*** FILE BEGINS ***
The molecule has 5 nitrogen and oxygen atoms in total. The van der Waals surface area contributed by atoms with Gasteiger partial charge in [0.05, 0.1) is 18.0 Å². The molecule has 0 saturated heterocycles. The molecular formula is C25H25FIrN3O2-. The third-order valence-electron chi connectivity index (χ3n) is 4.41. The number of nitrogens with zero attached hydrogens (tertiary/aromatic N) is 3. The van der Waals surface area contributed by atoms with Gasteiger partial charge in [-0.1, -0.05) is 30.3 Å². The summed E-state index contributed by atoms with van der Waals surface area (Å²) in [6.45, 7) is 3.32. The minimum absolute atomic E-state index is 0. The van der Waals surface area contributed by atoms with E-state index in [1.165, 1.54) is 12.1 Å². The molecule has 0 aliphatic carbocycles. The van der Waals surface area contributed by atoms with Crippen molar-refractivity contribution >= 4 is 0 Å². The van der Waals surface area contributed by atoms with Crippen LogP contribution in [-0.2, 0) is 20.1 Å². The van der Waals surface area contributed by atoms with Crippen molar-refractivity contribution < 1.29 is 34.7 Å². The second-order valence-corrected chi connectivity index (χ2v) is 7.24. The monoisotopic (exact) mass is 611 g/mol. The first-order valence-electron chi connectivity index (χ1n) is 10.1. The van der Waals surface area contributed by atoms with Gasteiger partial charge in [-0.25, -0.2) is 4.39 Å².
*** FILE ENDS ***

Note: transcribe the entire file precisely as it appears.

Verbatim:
The molecule has 5 nitrogen and oxygen atoms in total. The van der Waals surface area contributed by atoms with Gasteiger partial charge in [0.05, 0.1) is 18.0 Å². The molecule has 0 saturated heterocycles. The molecular formula is C25H25FIrN3O2-. The third-order valence-electron chi connectivity index (χ3n) is 4.41. The number of nitrogens with zero attached hydrogens (tertiary/aromatic N) is 3. The van der Waals surface area contributed by atoms with Gasteiger partial charge in [-0.1, -0.05) is 30.3 Å². The summed E-state index contributed by atoms with van der Waals surface area (Å²) in [6.45, 7) is 3.32. The minimum absolute atomic E-state index is 0. The van der Waals surface area contributed by atoms with E-state index in [1.165, 1.54) is 12.1 Å². The molecule has 0 aliphatic carbocycles. The van der Waals surface area contributed by atoms with Crippen molar-refractivity contribution >= 4 is 0 Å². The van der Waals surface area contributed by atoms with Crippen LogP contribution in [-0.2, 0) is 20.1 Å². The van der Waals surface area contributed by atoms with Crippen molar-refractivity contribution < 1.29 is 34.7 Å². The second-order valence-corrected chi connectivity index (χ2v) is 7.24. The monoisotopic (exact) mass is 611 g/mol. The first-order valence-electron chi connectivity index (χ1n) is 10.1. The van der Waals surface area contributed by atoms with Gasteiger partial charge in [-0.25, -0.2) is 4.39 Å².